THE process of reorganizing Europe for the post-cold-war era has begun. The East and West German governments are shaping a unified German state. The Four Powers - the United States, the Soviet Union, France, and Great Britain - are discussing the international aspects of unification. All parties to this ``two-plus-four'' process agree that the interests not only of Germany but also of other states should be taken into account in the process of German unification. But there is very little agreement on the final sum of the two-plus-four equation. Toward the end of the year, President Bush, Soviet President Gorbachev, and the other leaders of the 35-member Conference on Security and Cooperation in Europe (CSCE) will meet to consider German unification and other questions about Europe's future.
European governments are moving toward a consensus that the CSCE should become the overarching framework for decisions on the future of Europe. But skeptics, some prominently placed in the Bush administration, contend that the 35-nation group is too diverse to be an effective decisionmaking body. They argue that traditional antagonisms, as between Greece and Turkey, would frequently block consensus, and that even small countries like Malta could exercise a veto.
The doubters also note that the basis for the CSCE - the 1975 Helsinki ``Final Act'' - is not a treaty and therefore not legally binding on the members. This criticism may in fact be the key to a solution. One of the few apparent ways to deal with the concerns of countries that are not involved in the two-plus-four negotiations, and with the US Congress's interest in playing a role, would be to transform an amended CSCE Final Act into a treaty.
The CSCE Final Act lays out a set of guidelines for cooperation among states in promoting peace, economic cooperation, and human rights in Europe. This ``declaration on principles guiding relations between participating states,'' which would be the heart of a new treaty, usefully precludes any changes in European borders except through peaceful means. And it could be amended to reflect the outcome of the two-plus-four negotiations.
These terms might include, for example, promises not to station NATO forces in Germany's eastern territory and German reaffirmation of its commitment not to become a nuclear power. The conventional-arms control talks now going on in Vienna and projected negotiations on removing US and Soviet short-range nuclear weapons from Europe could clearly be brought under the CSCE umbrella.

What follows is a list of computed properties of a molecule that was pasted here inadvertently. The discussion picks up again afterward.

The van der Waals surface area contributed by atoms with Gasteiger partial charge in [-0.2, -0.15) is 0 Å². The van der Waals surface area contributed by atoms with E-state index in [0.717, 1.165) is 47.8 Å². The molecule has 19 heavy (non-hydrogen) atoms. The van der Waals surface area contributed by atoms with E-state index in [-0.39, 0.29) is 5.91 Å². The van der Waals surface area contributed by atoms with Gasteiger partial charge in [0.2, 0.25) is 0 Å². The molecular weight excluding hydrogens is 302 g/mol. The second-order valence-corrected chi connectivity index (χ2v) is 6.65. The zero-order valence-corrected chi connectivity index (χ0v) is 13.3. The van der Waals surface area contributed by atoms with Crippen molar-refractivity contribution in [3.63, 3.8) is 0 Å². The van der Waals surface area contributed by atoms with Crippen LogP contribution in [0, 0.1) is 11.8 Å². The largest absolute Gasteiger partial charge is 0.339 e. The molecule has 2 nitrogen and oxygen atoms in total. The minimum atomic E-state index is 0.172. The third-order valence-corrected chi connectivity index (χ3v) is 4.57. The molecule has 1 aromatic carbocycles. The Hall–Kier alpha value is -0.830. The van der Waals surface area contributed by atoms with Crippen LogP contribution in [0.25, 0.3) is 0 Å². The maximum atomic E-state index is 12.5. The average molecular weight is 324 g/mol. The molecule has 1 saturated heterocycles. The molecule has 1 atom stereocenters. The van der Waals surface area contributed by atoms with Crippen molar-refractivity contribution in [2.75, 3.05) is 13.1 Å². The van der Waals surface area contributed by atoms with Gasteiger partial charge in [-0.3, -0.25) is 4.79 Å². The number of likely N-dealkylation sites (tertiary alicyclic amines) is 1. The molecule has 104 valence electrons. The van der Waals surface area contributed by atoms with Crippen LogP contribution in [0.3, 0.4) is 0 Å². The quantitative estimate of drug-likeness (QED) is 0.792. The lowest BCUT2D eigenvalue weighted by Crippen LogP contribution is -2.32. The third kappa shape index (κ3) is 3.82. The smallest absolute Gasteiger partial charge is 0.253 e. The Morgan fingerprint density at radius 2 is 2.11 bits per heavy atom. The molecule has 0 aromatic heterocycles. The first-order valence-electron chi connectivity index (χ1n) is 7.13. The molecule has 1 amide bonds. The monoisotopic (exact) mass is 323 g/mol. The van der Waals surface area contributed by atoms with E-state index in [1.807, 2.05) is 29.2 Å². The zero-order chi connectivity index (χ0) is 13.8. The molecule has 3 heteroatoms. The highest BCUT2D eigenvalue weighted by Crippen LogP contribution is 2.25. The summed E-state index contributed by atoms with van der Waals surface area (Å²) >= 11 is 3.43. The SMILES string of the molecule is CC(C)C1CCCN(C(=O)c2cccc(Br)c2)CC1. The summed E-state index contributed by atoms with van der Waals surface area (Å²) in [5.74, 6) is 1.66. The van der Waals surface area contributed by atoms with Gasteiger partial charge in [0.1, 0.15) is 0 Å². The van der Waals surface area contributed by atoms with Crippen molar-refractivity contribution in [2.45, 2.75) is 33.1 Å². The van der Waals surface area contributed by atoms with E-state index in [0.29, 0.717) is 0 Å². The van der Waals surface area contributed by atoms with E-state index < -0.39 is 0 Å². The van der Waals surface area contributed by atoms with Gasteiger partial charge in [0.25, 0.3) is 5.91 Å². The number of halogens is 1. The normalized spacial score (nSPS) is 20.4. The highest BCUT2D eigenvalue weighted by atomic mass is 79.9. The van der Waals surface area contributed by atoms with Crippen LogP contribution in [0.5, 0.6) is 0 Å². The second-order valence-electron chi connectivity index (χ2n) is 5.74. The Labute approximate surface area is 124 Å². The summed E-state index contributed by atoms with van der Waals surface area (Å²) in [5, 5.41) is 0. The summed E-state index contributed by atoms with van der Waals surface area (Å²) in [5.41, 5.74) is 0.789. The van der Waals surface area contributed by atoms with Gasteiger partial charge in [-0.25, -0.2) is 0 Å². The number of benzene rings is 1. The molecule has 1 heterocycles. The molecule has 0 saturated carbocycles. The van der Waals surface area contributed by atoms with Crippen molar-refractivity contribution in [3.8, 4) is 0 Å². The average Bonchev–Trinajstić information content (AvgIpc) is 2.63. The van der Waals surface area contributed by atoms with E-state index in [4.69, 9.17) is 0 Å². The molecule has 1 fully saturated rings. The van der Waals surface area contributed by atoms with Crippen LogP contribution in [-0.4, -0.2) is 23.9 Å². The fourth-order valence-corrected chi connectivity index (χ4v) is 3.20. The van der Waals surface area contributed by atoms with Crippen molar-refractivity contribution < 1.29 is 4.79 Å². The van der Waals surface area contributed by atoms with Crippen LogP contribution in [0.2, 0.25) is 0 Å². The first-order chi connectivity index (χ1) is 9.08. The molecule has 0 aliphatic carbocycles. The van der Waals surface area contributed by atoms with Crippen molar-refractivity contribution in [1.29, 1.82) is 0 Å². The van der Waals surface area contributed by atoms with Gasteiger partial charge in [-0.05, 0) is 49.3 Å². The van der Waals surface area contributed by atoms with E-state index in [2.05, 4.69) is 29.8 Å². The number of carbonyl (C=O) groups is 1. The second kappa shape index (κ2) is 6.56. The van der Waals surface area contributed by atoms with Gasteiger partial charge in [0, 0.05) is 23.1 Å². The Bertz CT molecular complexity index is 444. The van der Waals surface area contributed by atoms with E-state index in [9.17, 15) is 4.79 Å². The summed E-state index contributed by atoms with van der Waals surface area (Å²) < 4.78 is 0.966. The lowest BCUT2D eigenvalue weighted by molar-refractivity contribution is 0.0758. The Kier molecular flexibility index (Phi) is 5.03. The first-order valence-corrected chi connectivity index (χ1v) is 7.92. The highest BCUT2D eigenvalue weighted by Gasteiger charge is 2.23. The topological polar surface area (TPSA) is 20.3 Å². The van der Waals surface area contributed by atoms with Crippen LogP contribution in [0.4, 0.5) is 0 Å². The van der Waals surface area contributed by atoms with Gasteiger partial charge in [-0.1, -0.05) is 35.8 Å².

In addition, the declaration could be strengthened to acknowledge clearly the legitimacy of all treaties, bilateral accords, and organizations in Europe that contribute to the goals articulated in the Final Act. This ``grandfather clause'' would spread the CSCE umbrella over a wide range of present institutions, such as the European Community, the Western European Union, and the Council of Europe, as well as over new institutions deemed necessary in the future. It could also provide the basis for continued adherence of current NATO members to the North Atlantic Treaty, whose principles are worth preserving even if the organization itself becomes less relevant to new political realities.
This approach might prove cumbersome. Some governments might regard the Final Act's provisions acceptable as political commitments but not as legal obligations. Going down this road thus would not be easy. But, at the moment, this approach, based on a set of guidelines already accepted by 35 states, presents an option against which other approaches could be measured.
Giving the Final Act legal standing would provide an institutional way for the United States and the Soviet Union to remain constructively involved in future European developments, while at the same time supplying the international framework for German unification. It might also make it possible to forgo the drafting of a peace treaty to end World War II, a process that the Germans would like to avoid.
This framework could make it easier for the Soviet Union to swallow the membership in NATO of a united Germany, or other suggested arrangements to integrate German military forces with those of its neighbors. This could develop under the auspices of the European Community or the Western European Union.
A CSCE treaty would also allow Congress to participate through the ratification process in the creation of a new European order. This would help establish a strong domestic foundation for a leading US role in the process of strengthening democratic institutions across Europe and in the construction of a more cooperative European security system.